We learn that Jesus and his disciples received invitations. And Jesus’ mother, Mary. We don’t know who the wedding was for. We don’t know who sent those invitations and how they knew Mary and her boy, all grown up now.
We do know that Jesus hadn’t formally begun his public ministry. This wedding serves as a coming out event of sorts for him.
It’s Mary who learns that the wine has run out and goes and tells Jesus. But Jesus doesn’t want to get involved. As the NRSV translates it: “Woman, what concern is that to you and to me? My hour has not yet come.” In other words: “Come on, Mom. Not a good time.”
But Jesus has been blessed with a very persuasive Jewish mother who won’t take no for an answer. When she says it’s time, it’s go time.
If you’ve ever hosted a large event, trying to calculate how much food to make or order, you know the balancing act of wanting to make sure you have enough for everyone, plus a little extra, without overspending and having way too much left over. Jesus changes the calculus and creates abundance. About 150 gallons of wine if you do the math with the six jars that hold 20-30 gallons each. Now there’s plenty for people who didn’t even get invitations. They’re going to have to start handing this stuff out on the street corners.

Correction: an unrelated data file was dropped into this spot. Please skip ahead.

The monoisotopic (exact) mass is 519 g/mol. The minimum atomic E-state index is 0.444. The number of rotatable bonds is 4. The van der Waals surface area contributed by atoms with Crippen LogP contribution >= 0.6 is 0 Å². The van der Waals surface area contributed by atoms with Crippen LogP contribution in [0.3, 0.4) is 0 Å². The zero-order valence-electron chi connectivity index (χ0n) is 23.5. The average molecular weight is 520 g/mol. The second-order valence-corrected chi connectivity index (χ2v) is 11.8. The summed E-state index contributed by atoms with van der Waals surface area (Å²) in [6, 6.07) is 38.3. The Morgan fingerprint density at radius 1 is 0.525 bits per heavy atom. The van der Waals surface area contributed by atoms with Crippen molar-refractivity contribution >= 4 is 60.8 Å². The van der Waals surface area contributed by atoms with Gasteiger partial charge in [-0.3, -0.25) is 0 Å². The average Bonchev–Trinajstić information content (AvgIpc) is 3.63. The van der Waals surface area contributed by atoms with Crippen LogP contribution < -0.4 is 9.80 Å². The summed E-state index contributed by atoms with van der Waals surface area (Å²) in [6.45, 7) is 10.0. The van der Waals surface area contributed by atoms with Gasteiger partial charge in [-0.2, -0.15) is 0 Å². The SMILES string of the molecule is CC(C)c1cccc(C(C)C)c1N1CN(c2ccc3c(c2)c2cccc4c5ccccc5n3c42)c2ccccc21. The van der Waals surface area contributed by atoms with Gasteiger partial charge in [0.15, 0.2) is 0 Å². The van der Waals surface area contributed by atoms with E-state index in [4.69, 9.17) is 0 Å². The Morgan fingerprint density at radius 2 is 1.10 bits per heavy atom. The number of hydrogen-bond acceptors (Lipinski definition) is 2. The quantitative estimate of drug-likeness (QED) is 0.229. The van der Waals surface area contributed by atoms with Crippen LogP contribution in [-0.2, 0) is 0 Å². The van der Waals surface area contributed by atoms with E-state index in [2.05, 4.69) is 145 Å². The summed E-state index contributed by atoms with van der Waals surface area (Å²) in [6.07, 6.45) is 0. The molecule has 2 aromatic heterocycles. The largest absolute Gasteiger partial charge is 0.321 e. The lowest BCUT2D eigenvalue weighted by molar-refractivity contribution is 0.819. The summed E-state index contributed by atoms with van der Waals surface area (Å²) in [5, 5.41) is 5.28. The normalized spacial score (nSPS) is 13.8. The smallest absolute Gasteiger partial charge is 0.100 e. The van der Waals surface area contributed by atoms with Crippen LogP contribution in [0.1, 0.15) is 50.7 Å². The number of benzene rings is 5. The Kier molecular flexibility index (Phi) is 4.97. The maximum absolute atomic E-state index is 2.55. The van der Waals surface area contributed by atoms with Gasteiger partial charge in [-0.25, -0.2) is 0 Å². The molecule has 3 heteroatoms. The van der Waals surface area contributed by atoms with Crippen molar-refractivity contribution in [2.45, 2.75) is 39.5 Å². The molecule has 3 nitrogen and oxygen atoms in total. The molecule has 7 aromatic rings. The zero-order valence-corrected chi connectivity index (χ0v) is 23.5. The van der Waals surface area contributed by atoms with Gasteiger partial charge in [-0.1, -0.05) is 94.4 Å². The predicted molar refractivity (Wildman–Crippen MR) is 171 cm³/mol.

Wine made for good parties, but it’s worth noting that the alcohol content would have been lower than our wines now. In the ancient world carefully processed wine was a healthier drink than unprocessed groundwater. So along with this being his first act as a minister of the gospel, Jesus is also serving as a minister of public health. If the wine tastes especially good, which it did, all the better.
John concludes the story by saying it was the first of Jesus’ signs. And that’s how it all began. At a wedding in the little village of Cana in Galilee.
From Cana, after a few days in Capernaum, Jesus goes up to Jerusalem. It’s another celebration. The Passover festival. That longstanding annual invitation to remember the Hebrews’ deliverance from bondage out of Egypt.
And perhaps the taste of that wine is still on Jesus’ lips as he makes that pilgrimage. The wedding songs still in his ears. The sweet images of everyone having enough and more than enough. An economy of abundance. Perhaps it awoke something in Jesus that what happened in Cana didn’t need to stay in Cana. Maybe his mother was right. Maybe it was time. It was time for everyone to wake up to this vision of the Creator’s gifts for all people. Time to call out those who were keeping all the wine to themselves. Time to act like we’re all actually delivered from bondage. Time to throw a spoke in the wheel of the machinery that had taken on a life of its own, the temple system, that no longer served the people or reflected the glory of their God.
It was a multi-day journey to Jerusalem and not an easy one. It was long recognized that fulfilling the required temple offerings of animals didn’t make for practical packing and travel. Pilgrims could bring money to buy what they needed in Jerusalem, and an economy had grown up around the city with the raising and selling of these animals around Jerusalem, and the exchanging of foreign coinage of Jews coming in from distant lands.